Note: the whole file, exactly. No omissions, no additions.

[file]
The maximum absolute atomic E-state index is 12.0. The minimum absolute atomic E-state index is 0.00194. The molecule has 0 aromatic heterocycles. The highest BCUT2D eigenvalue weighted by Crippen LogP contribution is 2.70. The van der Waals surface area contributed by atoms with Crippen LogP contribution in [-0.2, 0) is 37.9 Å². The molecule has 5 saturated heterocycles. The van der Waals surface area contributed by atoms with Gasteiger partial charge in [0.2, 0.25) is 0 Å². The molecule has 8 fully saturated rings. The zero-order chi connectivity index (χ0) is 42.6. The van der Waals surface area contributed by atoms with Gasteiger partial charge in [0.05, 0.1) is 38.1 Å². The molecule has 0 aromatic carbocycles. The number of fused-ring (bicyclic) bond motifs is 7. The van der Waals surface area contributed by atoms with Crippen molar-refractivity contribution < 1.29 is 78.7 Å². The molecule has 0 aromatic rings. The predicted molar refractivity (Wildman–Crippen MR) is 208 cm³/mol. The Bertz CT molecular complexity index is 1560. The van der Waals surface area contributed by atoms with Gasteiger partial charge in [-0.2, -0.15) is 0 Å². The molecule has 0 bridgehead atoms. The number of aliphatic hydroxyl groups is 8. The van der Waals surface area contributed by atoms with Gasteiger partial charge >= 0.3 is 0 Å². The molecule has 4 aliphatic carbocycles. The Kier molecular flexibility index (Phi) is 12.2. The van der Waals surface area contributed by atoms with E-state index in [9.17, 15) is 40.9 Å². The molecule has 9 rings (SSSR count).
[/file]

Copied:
The maximum absolute atomic E-state index is 12.0. The minimum absolute atomic E-state index is 0.00194. The molecule has 0 aromatic heterocycles. The highest BCUT2D eigenvalue weighted by Crippen LogP contribution is 2.70. The van der Waals surface area contributed by atoms with Crippen LogP contribution in [-0.2, 0) is 37.9 Å². The molecule has 5 saturated heterocycles. The van der Waals surface area contributed by atoms with Gasteiger partial charge in [0.2, 0.25) is 0 Å². The molecule has 8 fully saturated rings. The zero-order chi connectivity index (χ0) is 42.6. The van der Waals surface area contributed by atoms with Gasteiger partial charge in [0.05, 0.1) is 38.1 Å². The molecule has 0 aromatic carbocycles. The number of fused-ring (bicyclic) bond motifs is 7. The van der Waals surface area contributed by atoms with Crippen molar-refractivity contribution < 1.29 is 78.7 Å². The molecule has 0 aromatic rings. The predicted molar refractivity (Wildman–Crippen MR) is 208 cm³/mol. The Bertz CT molecular complexity index is 1560. The van der Waals surface area contributed by atoms with Gasteiger partial charge in [-0.2, -0.15) is 0 Å². The molecule has 0 bridgehead atoms. The number of aliphatic hydroxyl groups is 8. The van der Waals surface area contributed by atoms with Gasteiger partial charge >= 0.3 is 0 Å². The molecule has 4 aliphatic carbocycles. The Kier molecular flexibility index (Phi) is 12.2. The van der Waals surface area contributed by atoms with E-state index in [9.17, 15) is 40.9 Å². The molecule has 9 rings (SSSR count).